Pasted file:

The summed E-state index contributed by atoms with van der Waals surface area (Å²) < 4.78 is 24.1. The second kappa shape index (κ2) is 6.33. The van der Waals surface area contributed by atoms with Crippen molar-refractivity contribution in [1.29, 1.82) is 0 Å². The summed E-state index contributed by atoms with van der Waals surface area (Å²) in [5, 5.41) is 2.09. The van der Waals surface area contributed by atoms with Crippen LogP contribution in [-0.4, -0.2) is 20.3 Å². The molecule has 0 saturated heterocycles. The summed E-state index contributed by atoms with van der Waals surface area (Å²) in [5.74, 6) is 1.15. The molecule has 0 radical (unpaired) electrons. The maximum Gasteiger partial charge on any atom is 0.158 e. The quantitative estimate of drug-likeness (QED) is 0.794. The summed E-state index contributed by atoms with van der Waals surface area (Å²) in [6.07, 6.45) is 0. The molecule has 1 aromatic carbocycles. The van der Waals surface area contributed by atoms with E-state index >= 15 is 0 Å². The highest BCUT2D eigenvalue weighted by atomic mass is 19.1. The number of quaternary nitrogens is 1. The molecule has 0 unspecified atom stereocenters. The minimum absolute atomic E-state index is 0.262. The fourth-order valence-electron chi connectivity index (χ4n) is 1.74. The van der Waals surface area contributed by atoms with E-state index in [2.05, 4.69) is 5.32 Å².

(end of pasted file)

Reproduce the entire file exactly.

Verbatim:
The summed E-state index contributed by atoms with van der Waals surface area (Å²) < 4.78 is 24.1. The second kappa shape index (κ2) is 6.33. The van der Waals surface area contributed by atoms with Crippen molar-refractivity contribution in [1.29, 1.82) is 0 Å². The summed E-state index contributed by atoms with van der Waals surface area (Å²) in [5, 5.41) is 2.09. The van der Waals surface area contributed by atoms with Crippen LogP contribution in [-0.4, -0.2) is 20.3 Å². The molecule has 0 saturated heterocycles. The summed E-state index contributed by atoms with van der Waals surface area (Å²) in [5.74, 6) is 1.15. The molecule has 0 radical (unpaired) electrons. The maximum Gasteiger partial charge on any atom is 0.158 e. The quantitative estimate of drug-likeness (QED) is 0.794. The summed E-state index contributed by atoms with van der Waals surface area (Å²) in [6.07, 6.45) is 0. The molecule has 1 aromatic carbocycles. The van der Waals surface area contributed by atoms with E-state index >= 15 is 0 Å². The highest BCUT2D eigenvalue weighted by atomic mass is 19.1. The number of quaternary nitrogens is 1. The molecule has 0 unspecified atom stereocenters. The minimum absolute atomic E-state index is 0.262. The fourth-order valence-electron chi connectivity index (χ4n) is 1.74. The van der Waals surface area contributed by atoms with E-state index in [2.05, 4.69) is 5.32 Å².